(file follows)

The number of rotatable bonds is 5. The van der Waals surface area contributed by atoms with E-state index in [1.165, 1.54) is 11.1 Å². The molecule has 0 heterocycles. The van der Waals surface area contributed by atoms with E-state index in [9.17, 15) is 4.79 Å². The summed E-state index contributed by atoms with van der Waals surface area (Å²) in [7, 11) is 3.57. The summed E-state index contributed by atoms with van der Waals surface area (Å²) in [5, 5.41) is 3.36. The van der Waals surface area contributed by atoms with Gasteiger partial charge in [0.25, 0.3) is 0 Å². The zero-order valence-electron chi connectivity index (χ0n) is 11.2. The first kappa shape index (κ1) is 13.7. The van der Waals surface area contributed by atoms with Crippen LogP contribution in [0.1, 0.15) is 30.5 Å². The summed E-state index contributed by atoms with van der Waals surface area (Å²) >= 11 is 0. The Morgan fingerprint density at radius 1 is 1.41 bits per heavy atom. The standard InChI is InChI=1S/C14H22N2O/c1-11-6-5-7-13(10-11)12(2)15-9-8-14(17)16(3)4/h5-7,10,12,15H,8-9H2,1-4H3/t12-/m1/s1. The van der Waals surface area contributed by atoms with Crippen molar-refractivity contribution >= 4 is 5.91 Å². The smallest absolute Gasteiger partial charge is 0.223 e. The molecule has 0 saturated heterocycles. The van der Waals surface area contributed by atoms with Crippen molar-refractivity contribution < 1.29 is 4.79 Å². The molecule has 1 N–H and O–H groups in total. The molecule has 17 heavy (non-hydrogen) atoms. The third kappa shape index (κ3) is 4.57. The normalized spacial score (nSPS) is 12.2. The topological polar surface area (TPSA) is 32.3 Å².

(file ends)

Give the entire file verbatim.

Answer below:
The number of rotatable bonds is 5. The van der Waals surface area contributed by atoms with E-state index in [1.165, 1.54) is 11.1 Å². The molecule has 0 heterocycles. The van der Waals surface area contributed by atoms with E-state index in [9.17, 15) is 4.79 Å². The summed E-state index contributed by atoms with van der Waals surface area (Å²) in [7, 11) is 3.57. The summed E-state index contributed by atoms with van der Waals surface area (Å²) in [5, 5.41) is 3.36. The van der Waals surface area contributed by atoms with Gasteiger partial charge in [0.25, 0.3) is 0 Å². The zero-order valence-electron chi connectivity index (χ0n) is 11.2. The first kappa shape index (κ1) is 13.7. The van der Waals surface area contributed by atoms with Crippen LogP contribution in [0.1, 0.15) is 30.5 Å². The summed E-state index contributed by atoms with van der Waals surface area (Å²) >= 11 is 0. The Morgan fingerprint density at radius 1 is 1.41 bits per heavy atom. The standard InChI is InChI=1S/C14H22N2O/c1-11-6-5-7-13(10-11)12(2)15-9-8-14(17)16(3)4/h5-7,10,12,15H,8-9H2,1-4H3/t12-/m1/s1. The van der Waals surface area contributed by atoms with Crippen molar-refractivity contribution >= 4 is 5.91 Å². The smallest absolute Gasteiger partial charge is 0.223 e. The molecule has 0 saturated heterocycles. The van der Waals surface area contributed by atoms with Crippen molar-refractivity contribution < 1.29 is 4.79 Å². The molecule has 1 N–H and O–H groups in total. The molecule has 17 heavy (non-hydrogen) atoms. The third kappa shape index (κ3) is 4.57. The normalized spacial score (nSPS) is 12.2. The topological polar surface area (TPSA) is 32.3 Å².